Skip to main content

Larry Tanenbaum, chairman of Maple Leaf Sports and Entertainment Ltd., speaks during a panel discussion at the Bloomberg Canada Economic Summit in Toronto, Ontario, Canada, on Thursday, May 21, 2015. He said MLSE is close to finding a new CEO.Kevin Van Paassen/Bloomberg

Maple Leafs Sports and Entertainment is nearly ready to name a new chief executive and successor to outgoing boss Tim Leiweke, the company's chairman says.

Larry Tanenbaum said Thursday that the Toronto-based sports organization's lengthy search for a CEO, which has dragged on since August, is nearing an end, hinting an announcement could come within the next month.

"We're close," he said after appearing on a sports-business panel at an event hosted by Bloomberg.

Yet the company, which owns the NHL's Maple Leafs, NBA's Raptors and MLS's Toronto FC franchise, has sent mixed signals in recent days.

At a news conference on Wednesday announcing the Toronto Argos' change in ownership, Leiweke told The Globe and Mail he would be staying on past his planned June 30 departure date.

"No, he is expected to leave by June 30," Tanenbaum said Thursday, contradicting his chief executive.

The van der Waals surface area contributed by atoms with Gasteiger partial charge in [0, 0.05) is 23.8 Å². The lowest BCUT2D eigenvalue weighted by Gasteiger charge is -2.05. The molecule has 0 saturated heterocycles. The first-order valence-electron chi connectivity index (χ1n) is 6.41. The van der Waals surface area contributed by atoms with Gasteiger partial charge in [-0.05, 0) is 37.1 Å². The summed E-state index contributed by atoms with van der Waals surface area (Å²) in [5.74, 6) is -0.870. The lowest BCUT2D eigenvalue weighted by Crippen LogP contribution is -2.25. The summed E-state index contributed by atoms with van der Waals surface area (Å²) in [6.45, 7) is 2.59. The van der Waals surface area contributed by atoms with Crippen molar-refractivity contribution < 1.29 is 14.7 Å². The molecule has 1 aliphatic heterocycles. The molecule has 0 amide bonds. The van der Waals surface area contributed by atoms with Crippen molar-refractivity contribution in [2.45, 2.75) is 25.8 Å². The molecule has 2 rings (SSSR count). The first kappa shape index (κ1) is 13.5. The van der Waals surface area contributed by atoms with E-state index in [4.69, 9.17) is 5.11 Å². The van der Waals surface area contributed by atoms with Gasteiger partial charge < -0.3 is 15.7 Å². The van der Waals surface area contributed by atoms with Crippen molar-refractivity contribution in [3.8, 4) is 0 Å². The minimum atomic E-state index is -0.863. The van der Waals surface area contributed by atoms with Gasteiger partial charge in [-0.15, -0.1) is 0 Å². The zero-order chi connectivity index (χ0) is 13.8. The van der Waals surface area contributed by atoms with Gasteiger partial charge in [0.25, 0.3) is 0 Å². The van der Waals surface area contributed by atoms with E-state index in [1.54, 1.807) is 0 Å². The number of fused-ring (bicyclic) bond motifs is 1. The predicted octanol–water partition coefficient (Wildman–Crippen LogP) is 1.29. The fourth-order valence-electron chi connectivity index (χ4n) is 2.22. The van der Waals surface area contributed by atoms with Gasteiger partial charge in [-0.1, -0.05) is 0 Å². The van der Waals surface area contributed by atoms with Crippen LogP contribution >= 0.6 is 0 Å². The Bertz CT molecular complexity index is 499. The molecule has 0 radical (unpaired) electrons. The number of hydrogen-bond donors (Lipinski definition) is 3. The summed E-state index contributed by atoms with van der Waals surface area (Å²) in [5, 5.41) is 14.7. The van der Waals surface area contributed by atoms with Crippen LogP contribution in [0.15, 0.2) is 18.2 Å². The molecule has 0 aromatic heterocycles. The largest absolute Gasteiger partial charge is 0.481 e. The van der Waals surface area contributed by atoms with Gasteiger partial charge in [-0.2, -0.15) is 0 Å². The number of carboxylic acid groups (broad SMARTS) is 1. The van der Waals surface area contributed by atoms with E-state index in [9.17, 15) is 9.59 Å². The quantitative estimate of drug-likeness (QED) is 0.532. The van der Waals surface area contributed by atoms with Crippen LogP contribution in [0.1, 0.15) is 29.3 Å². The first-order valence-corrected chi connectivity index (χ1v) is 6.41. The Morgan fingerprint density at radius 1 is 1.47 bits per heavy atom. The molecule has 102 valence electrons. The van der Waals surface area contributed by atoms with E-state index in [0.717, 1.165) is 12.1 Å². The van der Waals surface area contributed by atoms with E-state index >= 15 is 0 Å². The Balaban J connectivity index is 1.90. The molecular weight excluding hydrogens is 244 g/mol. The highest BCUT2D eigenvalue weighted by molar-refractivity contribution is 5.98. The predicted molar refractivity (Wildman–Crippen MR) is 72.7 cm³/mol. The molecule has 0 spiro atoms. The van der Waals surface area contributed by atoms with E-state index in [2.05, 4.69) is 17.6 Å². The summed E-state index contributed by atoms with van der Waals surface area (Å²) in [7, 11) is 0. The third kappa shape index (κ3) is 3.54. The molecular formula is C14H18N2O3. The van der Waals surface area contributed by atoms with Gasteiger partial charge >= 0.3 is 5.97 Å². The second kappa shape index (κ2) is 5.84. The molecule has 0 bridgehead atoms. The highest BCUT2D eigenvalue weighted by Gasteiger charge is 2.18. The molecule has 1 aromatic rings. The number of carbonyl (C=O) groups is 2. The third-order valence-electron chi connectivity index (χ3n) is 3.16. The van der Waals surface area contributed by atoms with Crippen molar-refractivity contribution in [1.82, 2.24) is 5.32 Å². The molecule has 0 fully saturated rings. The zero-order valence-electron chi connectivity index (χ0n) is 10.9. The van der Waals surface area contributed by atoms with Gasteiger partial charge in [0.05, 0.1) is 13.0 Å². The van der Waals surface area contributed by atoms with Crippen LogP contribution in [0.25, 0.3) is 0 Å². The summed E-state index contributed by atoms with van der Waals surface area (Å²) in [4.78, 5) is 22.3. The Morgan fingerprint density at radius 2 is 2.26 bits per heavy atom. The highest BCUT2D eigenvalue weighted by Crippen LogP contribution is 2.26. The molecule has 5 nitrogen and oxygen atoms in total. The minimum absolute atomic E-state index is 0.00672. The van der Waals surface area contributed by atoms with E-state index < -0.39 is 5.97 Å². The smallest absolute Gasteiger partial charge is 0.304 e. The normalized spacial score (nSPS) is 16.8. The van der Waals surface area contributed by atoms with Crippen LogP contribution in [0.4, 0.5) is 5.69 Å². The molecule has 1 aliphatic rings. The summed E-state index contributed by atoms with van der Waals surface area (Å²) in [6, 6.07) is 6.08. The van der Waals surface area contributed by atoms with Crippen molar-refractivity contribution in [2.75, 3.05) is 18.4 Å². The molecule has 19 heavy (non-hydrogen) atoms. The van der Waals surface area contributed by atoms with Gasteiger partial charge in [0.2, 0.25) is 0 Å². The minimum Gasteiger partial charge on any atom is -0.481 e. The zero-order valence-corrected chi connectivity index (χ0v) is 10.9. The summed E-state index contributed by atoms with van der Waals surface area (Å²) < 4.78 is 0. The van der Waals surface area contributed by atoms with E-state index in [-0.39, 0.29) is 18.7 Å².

Then, in a telephone interview later the same day, Leiweke said: "I'm going to be here for a little longer until they name my replacement. Everyone thought I'd check out. I have not checked out. I will not check out until June. Then I'm moving on. I have to."

Thirty minutes after leaving the Bloomberg event, Tanenbaum was sitting front row at another news conference, this one formally introducing the Leafs' coveted and high-priced new head coach, Mike Babcock. Leiweke did not attend; a spokesperson said he was out of town.

Tanenbaum also sought to refute rumours that the MLSE board, which includes senior executives from co-owners BCE Inc. and Rogers Communications Inc., had reached a deadlock on their preferred candidate.

Sources say the most prominent candidates to succeed Leiweke are John Cassaday, who stepped down as CEO of Corus Entertainment Inc. in late March, and John Collins, the NHL's chief operating officer.

But some sources say BCE strongly opposed appointing Collins to the CEO's job, with the communications giant still stinging from the loss of national NHL broadcast rights. Collins was a key player in sealing the 12-year, $5.2-billion deal that awarded those rights to Rogers.

"No, there's absolutely nothing like that, I can promise you that," Tanenbaum said. "There is no deadlock. The three owners are aligned on this issue."

Leiweke joined MLSE as CEO in 2013, reportedly on a five-year contract.

But last August, the organization announced he was planning to leave by June 30, or sooner if his successor was in place. At the time, Leiweke said he wanted to switch his role from executive to "entrepreneur," owning and operating his own sports business.


Your Globe

Build your personal news feed

Follow the author of this article:

Check Following for new articles

Interact with The Globe